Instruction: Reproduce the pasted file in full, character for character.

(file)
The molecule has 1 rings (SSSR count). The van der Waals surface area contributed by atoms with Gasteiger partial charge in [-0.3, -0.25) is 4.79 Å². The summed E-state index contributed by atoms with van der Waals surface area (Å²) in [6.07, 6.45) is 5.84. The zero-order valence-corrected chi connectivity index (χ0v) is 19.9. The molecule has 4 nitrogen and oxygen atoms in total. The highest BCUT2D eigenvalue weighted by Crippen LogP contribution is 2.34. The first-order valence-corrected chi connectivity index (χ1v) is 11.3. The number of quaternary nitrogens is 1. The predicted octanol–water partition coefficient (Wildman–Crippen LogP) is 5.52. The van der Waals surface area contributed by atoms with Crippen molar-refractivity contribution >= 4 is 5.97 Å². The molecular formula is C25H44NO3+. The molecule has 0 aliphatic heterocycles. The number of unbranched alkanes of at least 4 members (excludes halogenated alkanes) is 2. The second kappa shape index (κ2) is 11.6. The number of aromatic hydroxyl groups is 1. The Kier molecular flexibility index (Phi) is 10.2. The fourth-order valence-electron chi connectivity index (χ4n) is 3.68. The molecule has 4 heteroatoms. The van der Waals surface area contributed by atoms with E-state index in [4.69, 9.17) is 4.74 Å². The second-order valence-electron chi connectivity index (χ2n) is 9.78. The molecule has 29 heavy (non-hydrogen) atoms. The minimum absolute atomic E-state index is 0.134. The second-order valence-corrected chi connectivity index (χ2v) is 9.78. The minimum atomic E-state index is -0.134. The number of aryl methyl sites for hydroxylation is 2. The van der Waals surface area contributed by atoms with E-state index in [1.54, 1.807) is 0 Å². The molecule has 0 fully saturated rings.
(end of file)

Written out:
The molecule has 1 rings (SSSR count). The van der Waals surface area contributed by atoms with Gasteiger partial charge in [-0.3, -0.25) is 4.79 Å². The summed E-state index contributed by atoms with van der Waals surface area (Å²) in [6.07, 6.45) is 5.84. The zero-order valence-corrected chi connectivity index (χ0v) is 19.9. The molecule has 4 nitrogen and oxygen atoms in total. The highest BCUT2D eigenvalue weighted by Crippen LogP contribution is 2.34. The first-order valence-corrected chi connectivity index (χ1v) is 11.3. The number of quaternary nitrogens is 1. The predicted octanol–water partition coefficient (Wildman–Crippen LogP) is 5.52. The van der Waals surface area contributed by atoms with Crippen molar-refractivity contribution >= 4 is 5.97 Å². The molecular formula is C25H44NO3+. The molecule has 0 aliphatic heterocycles. The number of unbranched alkanes of at least 4 members (excludes halogenated alkanes) is 2. The second kappa shape index (κ2) is 11.6. The number of aromatic hydroxyl groups is 1. The Kier molecular flexibility index (Phi) is 10.2. The fourth-order valence-electron chi connectivity index (χ4n) is 3.68. The molecule has 4 heteroatoms. The van der Waals surface area contributed by atoms with E-state index in [4.69, 9.17) is 4.74 Å². The second-order valence-electron chi connectivity index (χ2n) is 9.78. The molecule has 29 heavy (non-hydrogen) atoms. The minimum absolute atomic E-state index is 0.134. The second-order valence-corrected chi connectivity index (χ2v) is 9.78. The minimum atomic E-state index is -0.134. The number of aryl methyl sites for hydroxylation is 2. The van der Waals surface area contributed by atoms with E-state index in [1.54, 1.807) is 0 Å². The molecule has 0 fully saturated rings.